Parsons, Kansas —
According to Jill Scheidt, an agronomy specialist with University of Missouri Extension, when fertilizing pastures, it is important to only make replacement applications.
“Annual hay crops can take a large amount of nutrients out of the soil that should be replenished over time to keep productivity high and weed pressure lower,” said Scheidt.
Cool season grass hay like fescue can remove 9 pounds of phosphate and 34 pounds of potash per ton of hay removed. Hay from clover and cool-season grasses such as fescue can remove 8 pounds of phosphate and 38 pounds of potash per ton of hay removed.
“Adding more fertilizer than the pasture needs can negatively affect plant growth,” said Scheidt.
Adding moderate to high amounts nitrogen to a toxic fescue field causes the endophyte in the fescue to produce more toxins.
According to Craig Roberts, MU state forage specialist, applying 50 pounds of nitrogen to a pasture will cause ergot alkaloids to increase slightly.
“However, if you continue to apply much more nitrogen, for example, 100 pounds of nitrogen, ergot alkaloids increase exponentially. It is safer to use a low rate of 40 pounds per acre of nitrogen on a toxic fescue field in the fall,” said Roberts.
If a spring nitrogen application is made, Scheidt says it must be assumed that dry matter will be removed. When nitrogen is spring applied in excess, a toxic fescue pasture will experience quick growth. This growth is not always a positive thing.
“If grass becomes too tall, it will smother itself as well as legumes that are under the canopy. Excess nitrogen also prevents legumes from doing their job; a reduction in nitrogen fixation and legume yield will occur with too much nitrogen. Plants waste nitrogen that they do not need. Fall is the best time to fertilize pastures,” said Scheidt.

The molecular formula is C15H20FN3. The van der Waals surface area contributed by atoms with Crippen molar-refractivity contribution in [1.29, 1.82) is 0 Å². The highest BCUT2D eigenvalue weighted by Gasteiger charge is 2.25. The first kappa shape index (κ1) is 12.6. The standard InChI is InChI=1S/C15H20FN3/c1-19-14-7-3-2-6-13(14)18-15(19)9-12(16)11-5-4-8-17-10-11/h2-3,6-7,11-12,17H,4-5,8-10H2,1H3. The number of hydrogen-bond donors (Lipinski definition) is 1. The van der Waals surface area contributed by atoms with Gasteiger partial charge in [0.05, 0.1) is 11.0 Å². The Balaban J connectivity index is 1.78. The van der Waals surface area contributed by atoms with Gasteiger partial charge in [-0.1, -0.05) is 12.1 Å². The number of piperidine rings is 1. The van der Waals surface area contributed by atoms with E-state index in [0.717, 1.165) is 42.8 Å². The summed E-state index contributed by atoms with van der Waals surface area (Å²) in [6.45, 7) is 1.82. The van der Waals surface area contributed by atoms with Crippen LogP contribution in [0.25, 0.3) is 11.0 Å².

Legume populations are especially important in toxic fescue fields. Legumes add higher quality to the pasture, dilute toxins and even out the yield distribution with late spring and early summer growth.
A higher rate of nitrogen can be applied in the fall to nontoxic fescue. Scheidt says a little nitrogen is needed to stimulate growth because animals prefer nontoxic fescue over toxic fescue. Sixty-five pounds per acre in the fall is a good amount; a low level of nitrogen can be applied in the spring to non-toxic fescue as well.
“Nontoxic fescue pastures require better management than toxic fields. Nutrients that have been removed by haying or grazing must be replaced in order to maintain a stand,” said Scheidt.
As always, a soil test is the most accurate way to obtain a fertilizer recommendation.
“Remember to sample hills, watering areas, old fence lines and shade areas separately from the rest of the field in order to obtain a representative soil sample,” said Scheidt.
For more information, contact any of these MU Extension agronomy specialists in southwest Missouri: Tim Schnakenberg in Stone County, 417-357-6812; Jill Scheidt in Barton County, 417-682-3579; John Hobbs in McDonald County, 417-223-4775 or Sarah Kenyon in Texas County, 417-967-4545. £